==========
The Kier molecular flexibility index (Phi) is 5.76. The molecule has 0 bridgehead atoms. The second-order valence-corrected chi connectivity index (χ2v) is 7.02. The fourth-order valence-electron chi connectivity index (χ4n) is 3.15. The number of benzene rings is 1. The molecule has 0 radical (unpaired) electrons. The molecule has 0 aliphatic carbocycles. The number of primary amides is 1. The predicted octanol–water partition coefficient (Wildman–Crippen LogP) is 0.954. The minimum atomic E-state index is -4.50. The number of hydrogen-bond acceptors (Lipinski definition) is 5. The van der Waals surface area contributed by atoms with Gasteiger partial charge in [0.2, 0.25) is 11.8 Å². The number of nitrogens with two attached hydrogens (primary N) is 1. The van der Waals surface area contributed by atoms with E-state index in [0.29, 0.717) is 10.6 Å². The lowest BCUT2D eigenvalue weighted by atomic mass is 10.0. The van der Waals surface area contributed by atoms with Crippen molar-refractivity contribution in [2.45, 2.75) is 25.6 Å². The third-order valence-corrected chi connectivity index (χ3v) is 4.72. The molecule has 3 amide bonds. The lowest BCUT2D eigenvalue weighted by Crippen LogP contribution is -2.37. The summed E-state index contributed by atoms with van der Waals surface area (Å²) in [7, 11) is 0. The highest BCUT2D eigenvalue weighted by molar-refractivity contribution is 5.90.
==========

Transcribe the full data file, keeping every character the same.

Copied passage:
The Kier molecular flexibility index (Phi) is 5.76. The molecule has 0 bridgehead atoms. The second-order valence-corrected chi connectivity index (χ2v) is 7.02. The fourth-order valence-electron chi connectivity index (χ4n) is 3.15. The number of benzene rings is 1. The molecule has 0 radical (unpaired) electrons. The molecule has 0 aliphatic carbocycles. The number of primary amides is 1. The predicted octanol–water partition coefficient (Wildman–Crippen LogP) is 0.954. The minimum atomic E-state index is -4.50. The number of hydrogen-bond acceptors (Lipinski definition) is 5. The van der Waals surface area contributed by atoms with Gasteiger partial charge in [0.2, 0.25) is 11.8 Å². The number of nitrogens with two attached hydrogens (primary N) is 1. The van der Waals surface area contributed by atoms with E-state index in [0.29, 0.717) is 10.6 Å². The lowest BCUT2D eigenvalue weighted by atomic mass is 10.0. The van der Waals surface area contributed by atoms with Crippen molar-refractivity contribution in [2.45, 2.75) is 25.6 Å². The third-order valence-corrected chi connectivity index (χ3v) is 4.72. The molecule has 3 amide bonds. The lowest BCUT2D eigenvalue weighted by Crippen LogP contribution is -2.37. The summed E-state index contributed by atoms with van der Waals surface area (Å²) in [7, 11) is 0. The highest BCUT2D eigenvalue weighted by molar-refractivity contribution is 5.90.